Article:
The growth of juvenile atlantic salmon salmo salar l. and brown trout salmo trutta l. in a scottish river system subject to cooling water discharge
Journal of Fish Biology 35(4): 539-556
ISSN/ISBN: 0022-1112 DOI: 10.1111/j.1095-8649.1989.tb03005.x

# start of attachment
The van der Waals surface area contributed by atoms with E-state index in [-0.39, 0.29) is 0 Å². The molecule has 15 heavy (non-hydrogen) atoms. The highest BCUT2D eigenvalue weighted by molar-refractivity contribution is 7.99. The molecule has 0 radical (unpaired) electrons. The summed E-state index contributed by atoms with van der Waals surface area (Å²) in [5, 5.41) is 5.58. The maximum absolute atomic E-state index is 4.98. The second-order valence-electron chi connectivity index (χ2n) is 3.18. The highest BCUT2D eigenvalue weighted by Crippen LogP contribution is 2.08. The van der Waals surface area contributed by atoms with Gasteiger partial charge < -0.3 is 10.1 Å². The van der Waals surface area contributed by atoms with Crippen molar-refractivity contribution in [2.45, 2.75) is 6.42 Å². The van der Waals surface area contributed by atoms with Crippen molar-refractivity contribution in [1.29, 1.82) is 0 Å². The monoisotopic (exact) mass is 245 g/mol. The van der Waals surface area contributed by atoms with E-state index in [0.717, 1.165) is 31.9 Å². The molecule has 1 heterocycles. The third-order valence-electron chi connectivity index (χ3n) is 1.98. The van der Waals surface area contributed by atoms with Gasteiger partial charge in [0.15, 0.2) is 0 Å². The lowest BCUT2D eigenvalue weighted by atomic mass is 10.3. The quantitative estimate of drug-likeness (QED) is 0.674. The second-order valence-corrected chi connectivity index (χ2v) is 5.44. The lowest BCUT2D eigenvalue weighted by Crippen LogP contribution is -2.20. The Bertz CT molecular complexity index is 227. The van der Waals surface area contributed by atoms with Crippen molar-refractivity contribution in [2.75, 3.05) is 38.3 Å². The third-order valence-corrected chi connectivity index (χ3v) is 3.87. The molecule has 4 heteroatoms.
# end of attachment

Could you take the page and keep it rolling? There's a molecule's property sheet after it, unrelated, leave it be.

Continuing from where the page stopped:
The River Fiddich, a tributary of the R. Spey in north-east Scotland [UK], is a spawning river for both Atlantic salmon and brown trout. Warm cooling water effluent is discharged from several distilleries at different points in the lower reaches and raises the temperature of the river 1-3.degree. C above ambient for most of the year. Salmon and trout grow more rapidly in this region than further upstream, and juvenile salmon generally migrate a year earlier, as 2+ smolts. Available data were too few to determine whether there was a similar difference for trout. Similar studies on the R. Dullan, a tributary of the Fiddich, and on the Cromdale Burn in the same area, confirmed that the growth rate of fish is faster downstream from distillery discharge points. It is suggested that increased invertebrate production may influence the growth rate.